Invergordon, and the Swimming Mall

31 May

Today is my second visit to the Scottish town of Invergordon. As you recall from its last blog entry, Invergordon is a beautiful flower among Scotland’s already astonishing greenery, and it is difficult to imagine how any humanoid may develop negative thoughts when visiting landscapes like this one. But even today the passengers aboard our swimming five-star hotel develop issues that they need to discuss with their friendly neighbourhood cruise photographer. Since I lack the poetic skills to adequately describe Invergordon’s visual pleasure, I will take the opportunity to talk about passenger problems. As I mentioned yesterday, I feel for our guests, and that empathy is one aspect that keeps me going.

yellow fields in Invergordon, Scotland

Invergordon, to me, is the best place to be. But even this view can’t distract all passengers from complaining away.

The predominant issue that passengers complain about, by far, is the price of the photos. Approximately €20 per photo sounds like a lot of money, especially with today’s ready availability of high-quality cameras. When we shoot photos on deck, or on excursion, the lighting conditions are usually so uncontrollable that even the latest generation of smart phones could reproduce the quality of our pictures to about 70%. That is certainly good enough for a visual memory of a cruise trip around Norway, so people rather shoot themselves, yet still complain about our price policies. However, outside of our regular promotion sales we can’t really do anything about this issue, so I will just move on to the next subject instead.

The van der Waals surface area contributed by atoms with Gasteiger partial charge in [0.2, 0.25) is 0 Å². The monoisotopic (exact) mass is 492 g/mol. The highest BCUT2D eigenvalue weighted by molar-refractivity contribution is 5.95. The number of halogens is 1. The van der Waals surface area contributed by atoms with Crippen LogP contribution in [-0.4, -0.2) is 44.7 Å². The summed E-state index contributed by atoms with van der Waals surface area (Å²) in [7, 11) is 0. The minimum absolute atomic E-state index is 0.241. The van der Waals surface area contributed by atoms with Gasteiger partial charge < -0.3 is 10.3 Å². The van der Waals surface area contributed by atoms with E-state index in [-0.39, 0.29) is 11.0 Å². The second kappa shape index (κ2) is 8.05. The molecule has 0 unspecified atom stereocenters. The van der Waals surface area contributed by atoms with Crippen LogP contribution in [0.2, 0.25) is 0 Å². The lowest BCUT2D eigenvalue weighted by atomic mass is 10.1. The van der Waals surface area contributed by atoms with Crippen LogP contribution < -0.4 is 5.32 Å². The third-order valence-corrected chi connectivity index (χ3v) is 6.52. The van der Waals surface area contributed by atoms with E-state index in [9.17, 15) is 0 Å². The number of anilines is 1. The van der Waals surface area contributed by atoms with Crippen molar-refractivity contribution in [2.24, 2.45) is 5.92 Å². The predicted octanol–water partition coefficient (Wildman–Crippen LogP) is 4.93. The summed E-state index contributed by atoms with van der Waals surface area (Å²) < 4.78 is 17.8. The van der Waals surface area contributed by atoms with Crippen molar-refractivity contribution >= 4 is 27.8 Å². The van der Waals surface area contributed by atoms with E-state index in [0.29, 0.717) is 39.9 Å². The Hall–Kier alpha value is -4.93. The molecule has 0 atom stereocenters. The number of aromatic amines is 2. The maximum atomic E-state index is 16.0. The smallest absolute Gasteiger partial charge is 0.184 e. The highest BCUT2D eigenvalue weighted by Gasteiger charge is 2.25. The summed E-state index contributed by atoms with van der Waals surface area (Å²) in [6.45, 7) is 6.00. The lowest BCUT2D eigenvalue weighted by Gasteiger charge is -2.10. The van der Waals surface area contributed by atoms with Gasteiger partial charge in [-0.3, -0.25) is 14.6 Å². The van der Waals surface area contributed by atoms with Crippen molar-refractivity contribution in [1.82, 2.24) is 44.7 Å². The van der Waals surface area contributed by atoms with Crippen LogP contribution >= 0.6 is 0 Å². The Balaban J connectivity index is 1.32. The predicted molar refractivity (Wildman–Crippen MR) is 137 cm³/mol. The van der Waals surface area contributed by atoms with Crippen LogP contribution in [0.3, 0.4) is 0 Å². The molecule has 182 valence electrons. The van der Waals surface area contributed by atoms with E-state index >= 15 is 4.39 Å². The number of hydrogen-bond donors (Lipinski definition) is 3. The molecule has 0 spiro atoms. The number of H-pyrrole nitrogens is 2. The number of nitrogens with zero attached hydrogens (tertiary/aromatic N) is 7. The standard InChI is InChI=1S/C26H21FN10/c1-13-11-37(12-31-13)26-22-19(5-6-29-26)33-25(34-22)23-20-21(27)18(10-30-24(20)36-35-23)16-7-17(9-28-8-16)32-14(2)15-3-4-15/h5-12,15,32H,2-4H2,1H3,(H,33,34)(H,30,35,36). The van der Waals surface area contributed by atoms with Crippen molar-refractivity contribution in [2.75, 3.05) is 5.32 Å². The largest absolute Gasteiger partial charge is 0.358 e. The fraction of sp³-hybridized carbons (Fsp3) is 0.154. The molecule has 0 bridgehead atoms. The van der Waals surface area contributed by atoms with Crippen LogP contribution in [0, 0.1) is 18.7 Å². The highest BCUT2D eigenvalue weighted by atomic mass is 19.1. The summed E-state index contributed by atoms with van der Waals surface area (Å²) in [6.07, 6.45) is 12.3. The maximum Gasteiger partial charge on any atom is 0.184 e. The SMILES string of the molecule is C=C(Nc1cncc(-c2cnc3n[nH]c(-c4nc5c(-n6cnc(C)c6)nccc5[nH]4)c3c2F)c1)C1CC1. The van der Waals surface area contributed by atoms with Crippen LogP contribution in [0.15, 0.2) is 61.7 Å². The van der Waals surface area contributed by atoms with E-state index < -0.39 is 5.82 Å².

Cruise Photography with portable lights

Everything is shiny aboard the ABC RypMeOff. But apart from visual standards guests also have needs of  serb´vice and civility, and ABC Cruises does not meet those easily.

People can book certain cruise packages that already come with a few free photo prints. In particular, members of the Yacht Club pay at least 50% extra, and in return get access to their own restaurant, and other premium items. The package also includes a free photo, and every day elite passengers complain about the policies behind that photo. The fine print says that elitists can have one picture for free, one that was taken at the Captain’s Dinner. That policy has been in place for a decade, and still passengers come up to the counter, and argue about it. Granted, some of them did not read the fine print, and are consequentially perturbed by our rejection. But if this really is your twentieth cruise, you should actually know the rules, and stop bothering us with your request for items that you already know are not included in your package. Our seasoned counter clerk frequently complains about the aura of entitlement that seems to engulf our high-paying costumers, and I can’t say I blame her.